You’d like to hear a fairy tale? Really? Well, all right.
Many generations ago in a village in Kandral was a boy who thought he was smarter than he was. He went out into the woods without telling anyone, wanting to prove he could hunt on his own. Instead he got lost. His parents thought he was with his cousins, his cousins thought he was with his parents, so nobody missed him until night fell.
In the dark and with no idea where he was, he became very afraid. He called for help.
Someone arrived, a figure with skin and hair shining like a moon. It talked sweetly to the boy, until he was not afraid any more. The fae asked the boy to tell it about his family, in exchange for being led to a street, and got a lot of complaints how his parents liked his brothers and sisters, who he said picked on him, more, and no-one took him as seriously as he deserved.
“Ah, this is sad,” said the fae, and nothing more.
They walked in silence until they reached a path. The boy recognised it after a moment.
“Here, take this,” said the fae, and handed him a seed, big as a nut and shimmering golden. “Plant it somewhere near your pastures. It will grow into something wonderful. It will bring joy to your life.”
The boy thanked the fae and ran home. He hid the seed, and it was a week later, after all the anger, relief and excitement about his disappearance and reappearance had worn off, that he snuck off and buried the seed in a hedge, a bit hidden. He did not want it out in the open, so he could be the one to “find” whatever would sprout.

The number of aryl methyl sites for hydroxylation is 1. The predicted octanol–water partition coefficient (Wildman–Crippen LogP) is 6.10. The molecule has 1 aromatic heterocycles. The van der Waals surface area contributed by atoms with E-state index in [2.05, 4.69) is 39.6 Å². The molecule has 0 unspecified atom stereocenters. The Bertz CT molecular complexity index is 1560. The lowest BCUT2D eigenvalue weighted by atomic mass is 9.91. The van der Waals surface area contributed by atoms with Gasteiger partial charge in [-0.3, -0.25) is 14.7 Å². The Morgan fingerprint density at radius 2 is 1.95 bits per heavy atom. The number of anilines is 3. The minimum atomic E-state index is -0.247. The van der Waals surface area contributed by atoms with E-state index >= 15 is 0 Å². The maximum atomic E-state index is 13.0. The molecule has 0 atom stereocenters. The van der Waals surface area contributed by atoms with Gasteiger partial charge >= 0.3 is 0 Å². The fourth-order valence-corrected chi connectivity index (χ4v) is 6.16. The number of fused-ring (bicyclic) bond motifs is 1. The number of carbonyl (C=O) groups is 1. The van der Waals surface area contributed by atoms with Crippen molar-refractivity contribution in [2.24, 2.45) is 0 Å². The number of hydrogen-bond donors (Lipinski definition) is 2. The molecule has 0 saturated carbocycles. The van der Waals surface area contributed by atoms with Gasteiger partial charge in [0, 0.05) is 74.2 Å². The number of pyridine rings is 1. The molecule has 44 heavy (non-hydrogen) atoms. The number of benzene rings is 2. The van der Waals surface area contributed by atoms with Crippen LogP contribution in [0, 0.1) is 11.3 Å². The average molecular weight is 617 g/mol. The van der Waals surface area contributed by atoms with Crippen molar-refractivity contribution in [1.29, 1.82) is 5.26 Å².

He never saw the plant, because it grew much faster than he had thought, but much more hidden. Roots spread far, sending up shoots that the goats liked to eat. It did not harm the goats, but their milk turned to slow poison. Soon the boy’s parents, siblings, aunts, uncles, cousins, and many of their neighbours fell sick, and died. The fae’s poison never harmed the boy who had received the gift of getting rid of those he maligned.
When the story came out, the remaining people of the village decided they had to cleanse the area with fire to get rid of the plant. The boy, mad with grief and guilt, jumped into the flames, and burned to ashes.
What, you don’t like it? So leave me alone about fairy tales. That’s the kind of story about fairies that I know.